PEORIA -- Anti-war protester Razia Ahmed lined up at the 9 a.m. Peoria County Courthouse misdemeanor "cattle call" on Aug. 28, only to learn that her name was not on the docket and the charges against her had been dropped.
Of course, no one bothered to tell her in advance.
And criminal justice system officials wonder why they're not trusted. They can't even operate an efficient court system. But they can turn out eight police cars to arrest a non-violent protester while murders in Peoria go unsolved!
She tried to learn from the Peoria County Circuit Clerk's office why the charges were dropped, but that office didn't know. She learned that $90 of the $118 bail she was required to post to get out of jail will be refunded.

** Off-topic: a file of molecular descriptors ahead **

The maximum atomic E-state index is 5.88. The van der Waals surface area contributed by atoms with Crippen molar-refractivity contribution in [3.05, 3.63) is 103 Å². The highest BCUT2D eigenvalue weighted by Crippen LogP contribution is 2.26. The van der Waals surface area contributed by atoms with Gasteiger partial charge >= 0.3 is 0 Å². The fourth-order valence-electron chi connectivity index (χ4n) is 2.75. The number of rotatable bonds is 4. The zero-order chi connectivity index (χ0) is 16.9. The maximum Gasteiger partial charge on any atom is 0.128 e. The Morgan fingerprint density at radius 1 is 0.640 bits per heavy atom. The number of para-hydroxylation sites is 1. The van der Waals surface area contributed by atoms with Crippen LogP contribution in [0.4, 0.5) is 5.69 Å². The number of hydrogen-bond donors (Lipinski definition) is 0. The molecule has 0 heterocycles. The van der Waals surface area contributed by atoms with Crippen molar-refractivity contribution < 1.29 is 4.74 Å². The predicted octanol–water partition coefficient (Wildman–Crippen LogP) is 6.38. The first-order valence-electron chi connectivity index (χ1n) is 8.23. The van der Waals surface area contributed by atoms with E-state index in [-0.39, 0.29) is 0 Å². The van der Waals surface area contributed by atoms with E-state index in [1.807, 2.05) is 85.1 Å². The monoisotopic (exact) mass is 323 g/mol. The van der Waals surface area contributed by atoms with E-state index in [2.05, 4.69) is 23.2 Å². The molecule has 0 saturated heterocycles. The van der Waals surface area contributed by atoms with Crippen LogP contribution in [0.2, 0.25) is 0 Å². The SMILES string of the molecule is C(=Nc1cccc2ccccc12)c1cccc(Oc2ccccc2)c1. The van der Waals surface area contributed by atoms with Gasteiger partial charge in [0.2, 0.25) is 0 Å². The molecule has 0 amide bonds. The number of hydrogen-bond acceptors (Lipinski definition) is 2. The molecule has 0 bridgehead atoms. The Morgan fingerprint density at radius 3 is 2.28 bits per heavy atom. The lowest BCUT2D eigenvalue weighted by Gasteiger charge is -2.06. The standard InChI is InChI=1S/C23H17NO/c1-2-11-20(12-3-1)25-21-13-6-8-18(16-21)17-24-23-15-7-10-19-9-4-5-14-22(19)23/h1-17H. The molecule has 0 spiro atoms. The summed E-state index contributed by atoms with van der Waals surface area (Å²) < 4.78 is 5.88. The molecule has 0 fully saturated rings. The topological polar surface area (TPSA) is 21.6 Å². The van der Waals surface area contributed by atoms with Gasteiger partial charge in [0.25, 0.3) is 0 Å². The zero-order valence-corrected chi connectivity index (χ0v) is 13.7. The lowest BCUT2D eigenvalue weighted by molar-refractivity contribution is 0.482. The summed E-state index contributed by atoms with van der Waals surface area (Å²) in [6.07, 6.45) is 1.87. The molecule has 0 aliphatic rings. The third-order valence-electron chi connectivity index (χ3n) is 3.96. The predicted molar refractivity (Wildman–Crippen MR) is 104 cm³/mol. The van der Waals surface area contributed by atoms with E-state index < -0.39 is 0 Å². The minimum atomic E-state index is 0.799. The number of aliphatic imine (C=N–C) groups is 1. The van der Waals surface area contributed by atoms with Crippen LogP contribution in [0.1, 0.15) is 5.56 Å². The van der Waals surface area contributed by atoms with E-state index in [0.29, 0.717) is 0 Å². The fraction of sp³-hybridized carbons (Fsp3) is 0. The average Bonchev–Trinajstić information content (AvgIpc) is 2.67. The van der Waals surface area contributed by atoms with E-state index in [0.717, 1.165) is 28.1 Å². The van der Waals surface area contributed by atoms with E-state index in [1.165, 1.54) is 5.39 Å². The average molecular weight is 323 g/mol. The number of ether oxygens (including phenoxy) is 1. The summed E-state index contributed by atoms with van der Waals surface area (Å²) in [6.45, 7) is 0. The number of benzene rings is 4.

Apparently the court system keeps the rest, even if the charges are dropped. That's a nice money-making gig for the system.
If she had stayed around long enough to talk to a judge, he might have ordered a full refund, but that would have meant waiting all morning until the hoards of people filling the hallway and courtroom had seen the judge. She left.
"I'm happy, I'm relieved. I didn't want to have to come back," she said.
For background on Ahmed's case, see the story below, and follow the links or click on the Law category.
Several of Ahmed's friends came with her to offer support. Some then went to the federal courthouse, where an anti-war vigil is taking place, to end with a 7 p.m. rally at the Peoria Public Library's downtown branch.